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Prop. 8: Trial TV blackout permanent?

The Supreme Court’s January 2010 order blocking public TV broadcasting of the trial on the constitutionality of the Proposition 8 ban on same-sex marriage is a total ban, so the videotape of the trial must remain sealed permanently, the proponents of the marriage measure argued on Thursday.  The argument against any replay publicly of the trial videotape came in this reply brief.

It has been 15 months since the last testimony was heard in the case (lawyers’ closing arguments came later, as did the trial judge’s ruling striking down Proposition 8), but the time lapse has not ended the controversy over whether the full videotape of the trial should ever be seen by the public.

 The ongoing controversy now turns, in significant part, on conflicting interpretations of the Supreme Court’s 5-4, 17-page decision issued Jan. 13, 2010, when the trial was only in its third day.  (An earlier temporary order by the Court blocked TV for the opening days of the trial.)  A full videotape does exist, however, and the fate of that recording is now at the center of the legal dispute over access to and uses of  it.

The two same-sex couples who successfully challenged Proposition 8 in the trial have argued recently, with the support of the city of San Francisco and a coalition of media orgaizations, that the Supreme Court only blocked the real-time broadcast of the trial beyond the courthouse in San Francisco. 

 However, the backers of Proposition 8, in their reply filed Thursday, argued that the Court ruling amounted to a total and permanent prohibition on any broadcast, in any venue or forum.

It is at least arguable, from the actual text of what the Supreme Court did, that both sides can find in it support for their views of what had occurred.  

On the one hand, the Court stressed in that opinion that it was taking only limited action, to stop streaming of the video beyond the San Francisco courthouse, until after it could rule on a later appeal that the Proposition 8 backers did, in fact, file.   The Court never did issue a final ruling on the legality of the plan to broadcast the trial, but instead found the legal controversy “moot” after the trial testimony had ended.  The Court majority had indicated that it was concerned about the widespread broadcast of the trial resulting in intimidation of witnesses.

On the other hand, the Court did suggest that a judiciary-wide ban on television of federal court trials, as well as a local rule in the San Francisco court, may have been violated by the judge’s plan to broadcast the trial.  And the Court majority had noted that the local rule banned the recording of a trial for the purpose of public broadcasting.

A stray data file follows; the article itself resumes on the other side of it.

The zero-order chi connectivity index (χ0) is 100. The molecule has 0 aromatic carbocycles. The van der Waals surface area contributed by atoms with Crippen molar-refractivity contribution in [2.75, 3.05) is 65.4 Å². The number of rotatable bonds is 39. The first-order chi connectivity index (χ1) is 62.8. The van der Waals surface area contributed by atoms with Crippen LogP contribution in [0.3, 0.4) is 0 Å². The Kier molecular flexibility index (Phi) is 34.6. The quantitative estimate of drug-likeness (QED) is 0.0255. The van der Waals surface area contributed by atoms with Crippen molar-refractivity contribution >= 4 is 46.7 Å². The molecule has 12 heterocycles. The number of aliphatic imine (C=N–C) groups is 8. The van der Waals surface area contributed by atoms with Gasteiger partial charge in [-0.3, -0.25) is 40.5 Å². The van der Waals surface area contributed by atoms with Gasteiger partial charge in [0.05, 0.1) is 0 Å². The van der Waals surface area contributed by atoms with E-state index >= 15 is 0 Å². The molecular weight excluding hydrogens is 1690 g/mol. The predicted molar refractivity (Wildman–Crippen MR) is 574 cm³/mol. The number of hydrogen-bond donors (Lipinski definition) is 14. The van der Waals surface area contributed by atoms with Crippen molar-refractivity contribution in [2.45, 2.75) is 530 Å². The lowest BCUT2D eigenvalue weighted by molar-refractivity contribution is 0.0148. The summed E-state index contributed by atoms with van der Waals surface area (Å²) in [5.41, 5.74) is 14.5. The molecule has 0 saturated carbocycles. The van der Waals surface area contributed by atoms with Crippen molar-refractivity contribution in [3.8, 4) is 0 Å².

This new layer of controversy got stirred up when the proponents of the marriage ban learned in March that the trial judge, U.S. District Judge Vaughn R. Walker, had used a three-minute clip of the videotape in at least two public lectures (the judge has retired from the bench). The proponents thus asked the Ninth Circuit Court, where an appeal of Walker’s ruling is pending, to order the judge and the lawyers in the case to return all copies of the trial videotape, and to prevent the judge from any further use of it in public.   The judge, in his own filed response, said he will do whatever the Ninth Circuit decided to order.   The videotape exists under seal in the record in Judge Walker’s District Court, but he also retained a copy in his own files on the case.

Reacting to the complaint about public use of a portion of the videotape, the same-sex couples, San Francisco officials, and the coalition of media urged the Circuit Court to do just the opposite: now that the trial is long over, they argued, it should unseal the entire recording, and allow its public dissemination, in the interest of allowing the public to view a historic proceeding.   These groups have relied upon a First Amendment claim that records of trials are traditionally open.

It thus appears that, when the Circuit Court reacts to the new dispue, it might have to provide its own interpretation of what the Supreme Court’s action in 2010 meant.  It could, however, rule based only on its understanding of what local court rules allow, although that seems less likely.

There is also an issue of whether the Circuit Court should deal itself with this new dispute, or refer it back to the District Court, where the videotape was made and is now technically stored.  The Proponent 8 backers argued Thursday, however, that the full record of the case is now before the Circuit Court, as part of the appeal process, so the District Court has at least temporarily lost any power to issue orders in it.

Given the strength of the views on each side of this broadcast-or-not controversy, it would not be at all surprising if the issue would wind up back in the Supreme Court, for the Justices to say what the majority had intended when it stopped the trial broadcast.

Recommended Citation: Lyle Denniston, Prop. 8: Trial TV blackout permanent?, SCOTUSblog (Apr. 21, 2011, 2:19 PM),